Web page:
"The election's over," said Colorado College politi-
cal scientist Tom Cronin, echoing sentiments of many
Republicans and Democrats. "This is a referendum on
economic leadership and he (Bush) has lost it."
"It's time for the Hail Mary," said GOP strategist
John Sears. "I don't know if there is anything he can
do."
Sears said the person who can elect Bush is Clinton,
by making mistakes - "and he shows no sign of doing
that."
However, Jody Powell, press secretary to President
Carter, said the combination of the forthcoming debates,
television ads and Ross Perot's big-money campaign all
make the outcome uncertain.
"I'm not one who thinks the thing is over," Powell
said. "Most people will be getting more information
from paid ads than from the media, and that always
takes the campaign into a different phase."
Bush's advisers hope the debates, in particular, will
sharpen negative impressions of Clinton. "Bush has al-
ways done well in debates," said James Lake, a senior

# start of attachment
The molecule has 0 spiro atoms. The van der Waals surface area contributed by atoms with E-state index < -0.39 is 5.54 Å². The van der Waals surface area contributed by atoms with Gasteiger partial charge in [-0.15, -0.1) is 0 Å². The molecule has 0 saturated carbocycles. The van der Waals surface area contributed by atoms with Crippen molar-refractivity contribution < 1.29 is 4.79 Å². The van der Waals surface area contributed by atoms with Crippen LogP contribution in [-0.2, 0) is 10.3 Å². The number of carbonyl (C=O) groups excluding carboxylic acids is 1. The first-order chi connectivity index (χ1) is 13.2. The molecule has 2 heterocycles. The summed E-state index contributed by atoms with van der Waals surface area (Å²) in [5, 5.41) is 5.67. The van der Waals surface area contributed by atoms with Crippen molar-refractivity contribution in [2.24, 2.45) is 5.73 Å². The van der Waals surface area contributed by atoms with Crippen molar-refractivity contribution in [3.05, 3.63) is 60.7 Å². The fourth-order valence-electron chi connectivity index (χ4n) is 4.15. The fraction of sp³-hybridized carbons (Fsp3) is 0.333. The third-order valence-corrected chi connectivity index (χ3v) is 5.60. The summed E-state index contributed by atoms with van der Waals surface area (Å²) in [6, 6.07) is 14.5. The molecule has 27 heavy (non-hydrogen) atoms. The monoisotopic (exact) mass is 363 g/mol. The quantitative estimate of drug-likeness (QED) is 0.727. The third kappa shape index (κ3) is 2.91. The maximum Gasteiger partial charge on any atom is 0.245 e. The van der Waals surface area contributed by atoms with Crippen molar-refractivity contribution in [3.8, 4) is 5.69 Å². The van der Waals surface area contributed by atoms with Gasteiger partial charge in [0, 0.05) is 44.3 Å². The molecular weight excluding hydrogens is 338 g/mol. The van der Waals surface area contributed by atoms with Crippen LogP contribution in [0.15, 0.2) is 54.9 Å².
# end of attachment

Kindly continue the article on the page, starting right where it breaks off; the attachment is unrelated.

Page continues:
See BUSH, Page 2

Many students
are apathetic of
new code draft,

by Jennifer Silverberg
Daily Administration Reporter
The U-M administration com-
pleted draft 12.2 of the Students
Rights and Responsibilities Policy
on Monday, but numerous students
say they are unconcerned and
uninformed about the document.
"As far as this new draft goes,
they've completely failed in letting
students know about it," said Rob
Van Houweling, chair of the
Michigan Student Assembly's
Student Rights Commission.
"I received something in the mail
but I didn't really read it," said LSA
junior Erica Hartl, referring to draft
10.2. "It was overly legal and it
wasn't easy to understand."